MIAMI — A large storm system churning in the Gulf Of Mexico grew Friday into Tropical Storm Lee, beginning a weekend-long assault that could bring up to 50 centimetres of rain in some spots from Louisiana to the Florida Panhandle.
The storm was expected to make landfall on the central Louisiana coast late Saturday and turn east toward New Orleans, where it would provide the biggest test of rebuilt levees since Hurricane Gustav struck in 2008.
Residents who have survived killer hurricanes such as Betsy, Camille and Katrina didn't expect Lee to live up to that legacy.
"It's a lot of rain. It's nothing, nothing to Katrina," said Malcolm James, 59, a federal investigator in New Orleans who lost his home after levees broke during Katrina in August 2005 and had to be airlifted by helicopter.
Lee comes less than a week after Hurricane Irene killed more than 40 people from North Carolina to Maine and knocked out power to millions. It was too soon to tell if Hurricane Katia, out in the Atlantic, could endanger the U.S.
By Friday evening, the outer bands of Lee, the 12th named storm of the Atlantic hurricane season, already began dumping rain over southeastern Louisiana, southern Mississippi and Alabama.
The storm's biggest impact, so far, has been in the Gulf of Mexico oil fields. About half the Gulf's normal daily oil production has been cut as rigs were evacuated, though oil prices were down sharply Friday on sour economic news.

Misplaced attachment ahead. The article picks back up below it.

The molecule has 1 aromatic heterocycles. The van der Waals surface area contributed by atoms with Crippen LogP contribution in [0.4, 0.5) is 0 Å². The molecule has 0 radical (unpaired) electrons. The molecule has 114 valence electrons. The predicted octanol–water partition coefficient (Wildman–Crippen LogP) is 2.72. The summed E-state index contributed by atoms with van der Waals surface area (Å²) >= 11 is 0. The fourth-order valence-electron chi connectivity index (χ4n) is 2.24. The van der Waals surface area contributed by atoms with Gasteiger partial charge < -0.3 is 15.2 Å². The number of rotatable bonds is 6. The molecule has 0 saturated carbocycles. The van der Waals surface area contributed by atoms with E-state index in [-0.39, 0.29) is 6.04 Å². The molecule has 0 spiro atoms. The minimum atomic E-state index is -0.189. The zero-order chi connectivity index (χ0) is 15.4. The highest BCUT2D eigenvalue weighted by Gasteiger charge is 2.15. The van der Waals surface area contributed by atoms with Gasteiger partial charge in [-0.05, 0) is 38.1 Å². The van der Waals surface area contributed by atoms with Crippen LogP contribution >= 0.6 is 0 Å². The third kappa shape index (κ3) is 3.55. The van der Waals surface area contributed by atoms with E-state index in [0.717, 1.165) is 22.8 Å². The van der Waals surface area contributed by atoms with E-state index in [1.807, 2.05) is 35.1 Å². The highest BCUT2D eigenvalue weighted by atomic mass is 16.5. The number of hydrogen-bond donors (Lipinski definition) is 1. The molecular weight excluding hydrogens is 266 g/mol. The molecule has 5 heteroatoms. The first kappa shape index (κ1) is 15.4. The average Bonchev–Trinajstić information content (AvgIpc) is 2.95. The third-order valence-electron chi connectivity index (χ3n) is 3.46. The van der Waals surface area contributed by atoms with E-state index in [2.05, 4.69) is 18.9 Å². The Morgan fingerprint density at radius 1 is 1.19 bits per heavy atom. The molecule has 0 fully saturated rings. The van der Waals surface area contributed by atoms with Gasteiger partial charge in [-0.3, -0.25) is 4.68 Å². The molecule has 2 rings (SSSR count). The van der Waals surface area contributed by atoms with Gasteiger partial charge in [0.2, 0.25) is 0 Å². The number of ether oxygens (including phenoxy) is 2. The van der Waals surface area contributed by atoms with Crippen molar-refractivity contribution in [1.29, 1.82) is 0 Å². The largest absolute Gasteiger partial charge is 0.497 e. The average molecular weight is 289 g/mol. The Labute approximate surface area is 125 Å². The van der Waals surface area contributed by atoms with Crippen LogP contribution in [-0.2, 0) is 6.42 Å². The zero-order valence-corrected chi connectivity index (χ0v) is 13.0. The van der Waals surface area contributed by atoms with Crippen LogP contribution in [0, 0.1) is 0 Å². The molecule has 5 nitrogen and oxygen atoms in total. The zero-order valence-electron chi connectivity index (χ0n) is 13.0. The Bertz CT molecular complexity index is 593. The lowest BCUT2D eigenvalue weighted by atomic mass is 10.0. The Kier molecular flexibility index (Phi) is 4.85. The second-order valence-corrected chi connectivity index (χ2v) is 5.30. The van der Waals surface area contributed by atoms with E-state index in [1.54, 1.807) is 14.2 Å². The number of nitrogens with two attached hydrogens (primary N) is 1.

Federal authorities said 169 of the 617 staffed production platforms have been evacuated, along with 16 of the 62 drilling rigs. That's reduced daily production by about 666,000 barrels of oil and 0.05 billion cubic metres of gas.
Tropical storm warnings were issued from Alabama to Texas and flash flood warnings extended along the Alabama coast into the Florida Panhandle.
The National Hurricane Center said the centre of Lee was about 265 kilomters west-southwest west-southwest of the mouth of the Mississippi River on Friday and moving north at 7 kph.
Forecasters say that Lee's maximum sustained winds had increased slightly throughout the day to 75 kph, and could get stronger.
Governors in Louisiana and Mississippi, as well as the mayors of New Orleans and Biloxi, Mississippi, declared states of emergency. evacuations.
The water-logged Lee was tantalizingly close to Texas but hopes dimmed for relief from the state's worst drought since the 1950s as the storm's forecast track shifted east. Forecasters said it could bring drenching rains to Mississippi and Alabama early next week.
On Grand Isle, Louisiana's only inhabited barrier island, people kept an eye on the storm that was already bringing rain there. It's not as frightening as having a Category 2 or 3 hurricane bearing down, said June Brignac, owner of the Wateredge Beach Resort.
"But we're still concerned with all the rain that's coming in, causing possible flooding of the highway going out. If we don't leave, we may be trapped here until it's completely past," she said.
- Associated Press